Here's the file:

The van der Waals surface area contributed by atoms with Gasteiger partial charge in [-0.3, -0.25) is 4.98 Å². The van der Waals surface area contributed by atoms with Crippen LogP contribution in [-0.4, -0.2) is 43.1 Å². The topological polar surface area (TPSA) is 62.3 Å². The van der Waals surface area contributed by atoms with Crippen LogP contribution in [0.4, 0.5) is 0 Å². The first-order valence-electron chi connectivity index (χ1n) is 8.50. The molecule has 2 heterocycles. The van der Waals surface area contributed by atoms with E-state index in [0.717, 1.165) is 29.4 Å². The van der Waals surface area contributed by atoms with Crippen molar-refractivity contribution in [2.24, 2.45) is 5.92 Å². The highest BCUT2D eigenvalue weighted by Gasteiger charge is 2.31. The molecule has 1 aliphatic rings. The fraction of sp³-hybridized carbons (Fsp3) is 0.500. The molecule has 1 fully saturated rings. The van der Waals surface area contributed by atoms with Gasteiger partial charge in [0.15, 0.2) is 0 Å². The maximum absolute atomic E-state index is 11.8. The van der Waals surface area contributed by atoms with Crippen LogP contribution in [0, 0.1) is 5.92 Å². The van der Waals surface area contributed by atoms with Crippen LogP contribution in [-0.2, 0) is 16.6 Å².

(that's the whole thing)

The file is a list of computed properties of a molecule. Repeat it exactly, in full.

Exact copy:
The van der Waals surface area contributed by atoms with Gasteiger partial charge in [-0.3, -0.25) is 4.98 Å². The van der Waals surface area contributed by atoms with Crippen LogP contribution in [-0.4, -0.2) is 43.1 Å². The topological polar surface area (TPSA) is 62.3 Å². The van der Waals surface area contributed by atoms with Crippen LogP contribution in [0.4, 0.5) is 0 Å². The first-order valence-electron chi connectivity index (χ1n) is 8.50. The molecule has 2 heterocycles. The van der Waals surface area contributed by atoms with E-state index in [0.717, 1.165) is 29.4 Å². The van der Waals surface area contributed by atoms with Crippen molar-refractivity contribution in [2.24, 2.45) is 5.92 Å². The highest BCUT2D eigenvalue weighted by Gasteiger charge is 2.31. The molecule has 1 aliphatic rings. The fraction of sp³-hybridized carbons (Fsp3) is 0.500. The molecule has 1 fully saturated rings. The van der Waals surface area contributed by atoms with Gasteiger partial charge in [0.15, 0.2) is 0 Å². The maximum absolute atomic E-state index is 11.8. The van der Waals surface area contributed by atoms with Crippen LogP contribution in [0, 0.1) is 5.92 Å². The van der Waals surface area contributed by atoms with Crippen LogP contribution in [-0.2, 0) is 16.6 Å².